Stage 4 consisted of three laps of a 28km circuit and I had a great day. The front group was down to 10 guys when I got popped at around 50kms but managed a 5km time trial and got back to the leaders. I was able to stay with them until 10kms to go when I went out the back with two other guys I have been riding with a lot – Justin Morris from Sydney and Kevin Halsey from Belgium. I rolled in in 7th spot and very satisfied with a hard day. Safely consolidated in 8th overall.
Stage 5 was always going to be brutal and the start was particularly nasty. We have been told about an almost unrideable section at 20kms with lots of loose rocks and steep gradients. I decided to go on the attack and see if I could get a gap by the top of the climb at 20kms and hopefully stay with the leaders when they had shelled most people. Three others had the same idea – all of us top 10 overall – and I spent the first half hour of the race at my limit but unfortunately the chase occurred in earnest behind and we had a maximum 30 second break. We got caught three quarters of the way up the climb which was disastrous, but I managed to hang in and then make up a bit of time on the tricky descent down the other side. The four leaders were away and there were four of us in the group behind, including my now good friend Kevin Halsey who is an absolute engine (and was Tom Boonen’s lead out man for 7 years). We averaged 31kph for the race and I was able to give Ash Hayat a lead out to win M1 for the day and I rolled in 6th. A couple of other contender dropped away and I had moved up to 7th place.
Stage 6 was massive on paper at 189kms and it didn’t disappoint. Unfortunately for me it was a disaster. I was riding well at the 95km mark when the group was down to a dozen or so and my rear tyre let go. I rode for a kilometre uphill trying to stay with my group on a flat hoping that I could crest the climb, give a quick blast of CO2 and continue riding. Unfortunately that didn’t happen and I had to change a tube. I chased manically trying to get back on and was making good ground before I punctured again. I managed another quick change and put in another big chase but just as I was coming to depot 2 the same tyre went down again. I fixed the tyre at Depot 2 and a group rolled with Carl Maroney (mate from Melbourne) and my old friend Kevin who had also punctured a couple of times while in the break.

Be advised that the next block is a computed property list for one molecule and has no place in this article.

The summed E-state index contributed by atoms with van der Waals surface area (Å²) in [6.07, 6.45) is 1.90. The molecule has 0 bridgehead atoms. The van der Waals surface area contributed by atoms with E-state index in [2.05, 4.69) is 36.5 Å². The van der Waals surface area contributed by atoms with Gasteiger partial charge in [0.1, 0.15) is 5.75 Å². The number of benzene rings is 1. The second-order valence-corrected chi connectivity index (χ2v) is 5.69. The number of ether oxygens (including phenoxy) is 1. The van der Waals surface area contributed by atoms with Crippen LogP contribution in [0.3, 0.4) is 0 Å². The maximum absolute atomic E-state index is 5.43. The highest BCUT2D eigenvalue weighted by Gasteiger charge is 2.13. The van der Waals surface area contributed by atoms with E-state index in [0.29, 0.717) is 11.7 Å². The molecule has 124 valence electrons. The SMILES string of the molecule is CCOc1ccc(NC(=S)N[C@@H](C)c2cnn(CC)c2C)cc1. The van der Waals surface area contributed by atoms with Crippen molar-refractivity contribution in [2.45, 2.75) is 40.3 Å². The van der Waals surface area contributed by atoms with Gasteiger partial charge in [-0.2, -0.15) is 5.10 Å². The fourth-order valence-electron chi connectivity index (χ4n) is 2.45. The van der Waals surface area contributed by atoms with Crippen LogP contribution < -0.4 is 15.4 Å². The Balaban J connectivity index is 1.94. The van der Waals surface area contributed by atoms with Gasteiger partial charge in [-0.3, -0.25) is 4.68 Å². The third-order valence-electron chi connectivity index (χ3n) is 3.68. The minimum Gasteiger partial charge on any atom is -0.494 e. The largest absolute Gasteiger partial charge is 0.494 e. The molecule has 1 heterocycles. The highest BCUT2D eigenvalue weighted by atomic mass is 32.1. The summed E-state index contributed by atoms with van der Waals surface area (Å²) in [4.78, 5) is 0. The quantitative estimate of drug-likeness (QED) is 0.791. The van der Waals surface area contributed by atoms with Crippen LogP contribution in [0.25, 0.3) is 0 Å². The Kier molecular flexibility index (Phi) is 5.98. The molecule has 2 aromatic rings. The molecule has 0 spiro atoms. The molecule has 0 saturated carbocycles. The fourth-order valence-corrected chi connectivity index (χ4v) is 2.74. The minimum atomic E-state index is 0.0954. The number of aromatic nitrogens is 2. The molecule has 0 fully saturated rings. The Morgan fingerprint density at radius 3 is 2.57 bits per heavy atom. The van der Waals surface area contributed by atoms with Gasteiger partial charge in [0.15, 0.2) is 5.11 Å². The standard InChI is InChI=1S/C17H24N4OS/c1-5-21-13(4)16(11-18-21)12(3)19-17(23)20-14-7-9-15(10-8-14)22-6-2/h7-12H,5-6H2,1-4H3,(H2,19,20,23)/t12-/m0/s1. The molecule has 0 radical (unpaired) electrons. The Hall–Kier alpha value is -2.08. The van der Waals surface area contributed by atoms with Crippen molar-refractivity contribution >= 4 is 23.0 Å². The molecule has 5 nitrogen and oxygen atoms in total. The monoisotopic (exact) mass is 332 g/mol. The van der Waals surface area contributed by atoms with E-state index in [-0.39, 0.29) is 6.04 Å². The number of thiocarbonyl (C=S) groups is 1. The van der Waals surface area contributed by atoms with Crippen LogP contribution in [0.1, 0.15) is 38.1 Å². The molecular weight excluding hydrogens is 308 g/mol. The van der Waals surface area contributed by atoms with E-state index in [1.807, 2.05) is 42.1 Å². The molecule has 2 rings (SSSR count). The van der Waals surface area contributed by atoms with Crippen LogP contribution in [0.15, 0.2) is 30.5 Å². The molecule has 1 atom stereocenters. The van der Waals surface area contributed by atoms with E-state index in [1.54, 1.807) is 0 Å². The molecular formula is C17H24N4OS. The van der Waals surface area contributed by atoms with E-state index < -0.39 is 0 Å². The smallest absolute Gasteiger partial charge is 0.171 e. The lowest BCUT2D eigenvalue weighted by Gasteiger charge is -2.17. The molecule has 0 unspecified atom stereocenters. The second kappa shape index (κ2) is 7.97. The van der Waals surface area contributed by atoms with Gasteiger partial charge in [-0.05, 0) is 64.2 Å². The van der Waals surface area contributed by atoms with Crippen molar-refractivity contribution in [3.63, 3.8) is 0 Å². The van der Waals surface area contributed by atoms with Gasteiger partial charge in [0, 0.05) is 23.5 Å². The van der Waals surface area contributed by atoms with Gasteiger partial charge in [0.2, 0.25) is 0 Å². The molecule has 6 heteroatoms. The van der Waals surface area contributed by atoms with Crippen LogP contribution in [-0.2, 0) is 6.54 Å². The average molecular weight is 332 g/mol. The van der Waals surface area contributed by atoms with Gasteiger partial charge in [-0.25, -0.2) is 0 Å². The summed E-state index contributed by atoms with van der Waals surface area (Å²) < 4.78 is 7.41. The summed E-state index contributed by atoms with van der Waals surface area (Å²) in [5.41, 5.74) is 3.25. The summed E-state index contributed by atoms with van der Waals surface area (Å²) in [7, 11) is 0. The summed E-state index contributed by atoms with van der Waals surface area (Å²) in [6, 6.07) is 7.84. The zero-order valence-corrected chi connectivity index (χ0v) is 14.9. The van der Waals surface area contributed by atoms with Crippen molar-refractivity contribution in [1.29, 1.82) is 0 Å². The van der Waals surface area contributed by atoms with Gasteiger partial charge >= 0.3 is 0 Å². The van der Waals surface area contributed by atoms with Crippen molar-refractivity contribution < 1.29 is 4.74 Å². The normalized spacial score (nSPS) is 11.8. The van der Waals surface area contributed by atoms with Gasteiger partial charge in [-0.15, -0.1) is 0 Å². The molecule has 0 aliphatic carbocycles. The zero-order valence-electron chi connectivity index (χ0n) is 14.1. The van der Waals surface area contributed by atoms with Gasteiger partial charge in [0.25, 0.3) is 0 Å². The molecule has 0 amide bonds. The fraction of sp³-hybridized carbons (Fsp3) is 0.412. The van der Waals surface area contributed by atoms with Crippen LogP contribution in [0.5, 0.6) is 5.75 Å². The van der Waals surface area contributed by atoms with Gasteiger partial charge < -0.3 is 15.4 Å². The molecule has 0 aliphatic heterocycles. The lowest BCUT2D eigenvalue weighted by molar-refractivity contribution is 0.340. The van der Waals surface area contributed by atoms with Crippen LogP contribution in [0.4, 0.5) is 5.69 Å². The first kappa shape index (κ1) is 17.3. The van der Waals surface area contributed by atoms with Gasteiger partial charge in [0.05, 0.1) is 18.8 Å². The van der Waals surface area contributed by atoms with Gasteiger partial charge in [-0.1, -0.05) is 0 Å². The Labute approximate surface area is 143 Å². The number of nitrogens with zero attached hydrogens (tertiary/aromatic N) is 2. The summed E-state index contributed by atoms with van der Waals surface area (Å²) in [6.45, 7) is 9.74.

All the chasing had sent me deep into the red zone and I had forgotten to keep drinking in between tyre changes. The temperature hit 42 degrees and I as out of water and completely cooked – but with 70kms still to ride across some incredible rough track and deep sand. I stayed with the group for 50kms but was getting dumped on all the hills and would bridge on as it flattened out. I then punctured again – and then once more for good measure – and waved the group goodbye with 20kms to ride. I was in full survival mode for the last hour and told myself not to do anything silly. I had vomited a few times and even though I had lots of water I was struggling to keep anything down. I rolled across the line in 7 hours 30 and a good hour behind where I expected to be. My overall position will have been obliterated and I will have to reassess my goals for the race from here on in. I will have to take it easy tomorrow as I am bound to be cooked and we have another 150kms in the same heat. I am incredibly disappointed but that’s racing. I am determined to finish the race and find some new objectives. I have become friends with the current race leader Jeroen Baelen from the Netherlands as he had a great day today. He had given me a tyre last night and I had given him some CO2 after he had an early puncture today. I might try to recover tomorrow and then help him any way I can. I am potentially still in the hunt for Masters 2 overall but not sure whether to make that the objective or try to help Jeroen win.
All in all definitely one of the hardest days I have done on a bike but happy to have smiled (grimaced)